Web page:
If you are in the market for a new or used vehicle, then it is important to do some homework before you settle on make and model. Here are a few things to consider before you pull the trigger on buying that new or used vehicle: Continue reading “Buying a vehicle? Check the TCO”
I was asked earlier this week what’s the best way to check a credit score? There are a few ways to get your credit score, but check to see what your credit card company offers first. Many credit card issuers now provide cardholders with their credit score as a free benefit. The card issuer I use provides my FICO® score, score history, key factors affecting my score, and suggestions on how to improve my score. Continue reading “Don’t pay to manage your credit score”
Free money does exist, but you need to know where to look for it and how to get it. Free Money is available when you save by compounding savings and through employer-sponsored matching of retirement savings. For spending, you can get access to Free Money through cash back credit card programs and federal grants for college. Technically, these methods are not entirely “free” in the true sense of the word since you need to give something to get something, but I consider using these methods like getting Free Money since you need to spend and save any way. Continue reading “4 ways to get free money from spending and saving”
Many thanks if you downloaded my book on Amazon!
Your efforts helped me achieve a #1 ranking in 3 Amazon Business & Money categories during my free promotion launch.
A BIG thanks if you also provided a review! If you downloaded the book, but haven’t had the chance to review yet, you can still do so at any time. Every review helps!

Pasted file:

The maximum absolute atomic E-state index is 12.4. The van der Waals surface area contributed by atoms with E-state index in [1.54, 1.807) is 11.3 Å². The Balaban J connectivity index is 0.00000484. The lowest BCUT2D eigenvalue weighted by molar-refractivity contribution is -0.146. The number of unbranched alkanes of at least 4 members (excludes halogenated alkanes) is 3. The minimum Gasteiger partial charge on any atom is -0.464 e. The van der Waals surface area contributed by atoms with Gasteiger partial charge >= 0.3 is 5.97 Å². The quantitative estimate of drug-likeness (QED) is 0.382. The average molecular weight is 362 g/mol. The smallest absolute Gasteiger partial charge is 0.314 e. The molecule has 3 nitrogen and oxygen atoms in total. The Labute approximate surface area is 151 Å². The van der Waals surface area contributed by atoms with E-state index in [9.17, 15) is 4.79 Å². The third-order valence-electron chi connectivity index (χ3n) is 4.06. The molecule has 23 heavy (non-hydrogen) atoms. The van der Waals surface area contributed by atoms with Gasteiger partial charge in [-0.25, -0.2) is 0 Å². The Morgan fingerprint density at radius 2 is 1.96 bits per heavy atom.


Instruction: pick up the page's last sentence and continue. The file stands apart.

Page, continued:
Also, if you liked the eBook, then check out my website at DIYmoneytrack.com, and follow me by downloading the playbook tools, and/or by signing up for my blog.
I’m already working on a second book that will help Millennials understand the cost of making big financial decisions, like raising children, so stay tuned!
Thanks again for your support and enjoy the holidays!
When my kids were younger we taught them to save money by using three envelopes: One to save money for charity, another for short-term spending, and the last one for longer-term savings (deposited into a bank account). For example, if they received a $25 gift for their birthday then the money needed to be split as evenly as possible among those three envelopes. This approach was a very useful way for my wife and me to help our young children understand the importance of saving for different purposes and timeframes. Continue reading “Savings evolution: Use these three measures to become a money master”
You may have heard the term “financial literacy” which by definition is the education and understanding of various financial areas, such as saving, spending, investing, insurance, budgeting, retirement and tax planning.
Financial literacy fundamentals are often taught in schools starting in middle or high school, with mixed results at best. A study completed by George Washington University and PwC proves this point. Based on a survey of over 5,500 Millennials, it was determined that only 24% of Millennials exhibited basic financial literacy, and only 8% demonstrated high financial knowledge. Part of the problem is that school-taught financial literacy focuses on concepts with limited application to the school-age audience. To help this young audience succeed over time, we must be prepared to offer timely support to foster “financial know-how”. Continue reading “Developing financial know-how by learning to speak money management”
I thought it would be good to kick off my blog series with an important section from my book, Following Your Money, on personal flow of funds. This fundamental personal finance concept was the inspiration for naming my website. Clearly in order to follow your money you must understand the concept of cash inflows and outflows, and most importantly how decisions regarding those flows will impact your ability to fund life events and goals.